Leaving the Garden

Teachings of Fr. Jeremiah

March 1, 2014 - As some of you know, I have a "cell" at a retreat center in the country on 40 acres that I spend a lot of time at. I was out walking a recent morning, with the sun shining brightly across the land, on the untouched snow, over the lake and upon the trees, many of them hiding the walking trails. At one moment as I stood still, unfocused, aware of the silence and the sounds of nature, I had a vivid all-encompassing realization of the Oneness of everything. While I was aware of the oneness of the limited geography I was seeing, this awareness extended yet beyond this limited geography to a realization of an all-encompassing Oneness that embraced an unfathomable space filled with galaxies and a historical movement beyond our comprehension, a Oneness not only filled with Love and Mercy, but Love and Mercy Itself in which everything is held and maintained. It is from the origin of the Presence of this primal Oneness that the Incarnation (the earthly appearance) of Jesus took place. As St. John the Theologian writes, "In the beginning was the Word, and the Word was with God, and the Word was God. He was in the beginning with God. All things were made through Him, and without Him nothing was made that was made. In Him was life, and the life was the light of men."

I was reminded once again of God Who is beyond us and all of creation and yet within it. Beyond language, beyond words, beyond the dissecting criticizing activity of the mind, even (don't be shocked) beyond the letters we put together to form the word we speak as "God," there is a Oneness (that is God) that we can have an awareness of. And not only that, but, if we are still enough, we can become aware that "we are aware." This is awareness aware of Itself.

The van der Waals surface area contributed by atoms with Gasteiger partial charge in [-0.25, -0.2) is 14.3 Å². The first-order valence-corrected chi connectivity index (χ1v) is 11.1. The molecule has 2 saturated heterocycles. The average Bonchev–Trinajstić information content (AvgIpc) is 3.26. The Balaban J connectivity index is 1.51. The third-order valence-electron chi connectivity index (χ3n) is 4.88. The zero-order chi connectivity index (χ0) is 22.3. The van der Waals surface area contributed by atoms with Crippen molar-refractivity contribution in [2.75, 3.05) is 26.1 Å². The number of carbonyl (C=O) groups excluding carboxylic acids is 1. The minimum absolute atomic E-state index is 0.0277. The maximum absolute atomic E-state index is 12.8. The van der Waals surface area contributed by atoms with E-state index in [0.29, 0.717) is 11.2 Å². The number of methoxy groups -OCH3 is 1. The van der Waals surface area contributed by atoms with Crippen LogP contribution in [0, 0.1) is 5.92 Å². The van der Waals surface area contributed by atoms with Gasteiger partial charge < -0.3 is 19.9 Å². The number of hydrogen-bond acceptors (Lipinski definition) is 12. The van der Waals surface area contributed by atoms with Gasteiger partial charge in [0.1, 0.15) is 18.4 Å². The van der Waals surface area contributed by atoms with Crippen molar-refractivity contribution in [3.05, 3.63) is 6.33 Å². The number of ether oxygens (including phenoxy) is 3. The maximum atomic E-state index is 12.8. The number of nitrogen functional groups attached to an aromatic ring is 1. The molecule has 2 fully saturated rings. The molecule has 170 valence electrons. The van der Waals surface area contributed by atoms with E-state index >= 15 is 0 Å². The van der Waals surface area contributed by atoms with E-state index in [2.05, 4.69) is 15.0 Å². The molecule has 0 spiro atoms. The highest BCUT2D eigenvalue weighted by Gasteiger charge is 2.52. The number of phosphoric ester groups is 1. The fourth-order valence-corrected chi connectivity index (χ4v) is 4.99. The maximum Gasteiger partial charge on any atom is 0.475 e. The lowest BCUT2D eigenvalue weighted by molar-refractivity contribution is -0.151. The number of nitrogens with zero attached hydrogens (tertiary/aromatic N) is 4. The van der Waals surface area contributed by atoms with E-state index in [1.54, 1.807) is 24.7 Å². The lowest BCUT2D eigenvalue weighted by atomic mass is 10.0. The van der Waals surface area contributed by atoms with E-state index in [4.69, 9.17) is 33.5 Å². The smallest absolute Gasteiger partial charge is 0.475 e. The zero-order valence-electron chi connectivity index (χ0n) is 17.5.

In the Church we speak of "the Fall," which has often been explained theologically within Christianity at large in a radically distorted way, and some of this distortion has unfortunately crept also into Orthodox teaching.

The distortion centers around interpreting the Fall of humankind in a legalistic, breaking God's law, fashion rather than as a wandering, in God-given freedom, away from the Garden and into an abyss of distortion. Jesus describes it in the story of the prodigal son. He also describes the return of the prodigal son whom, He relates, came to himself, or, in other words, "woke up; became aware."

As I drove down the long tree lined lane "into the world" I came, as we all do, face to face with frantic human life, rushing about, disconnected from an awareness of this Oneness. It was a vivid realization of human existence having "journeyed into a far country" where we so often waste our Divine Inheritance in riotous living.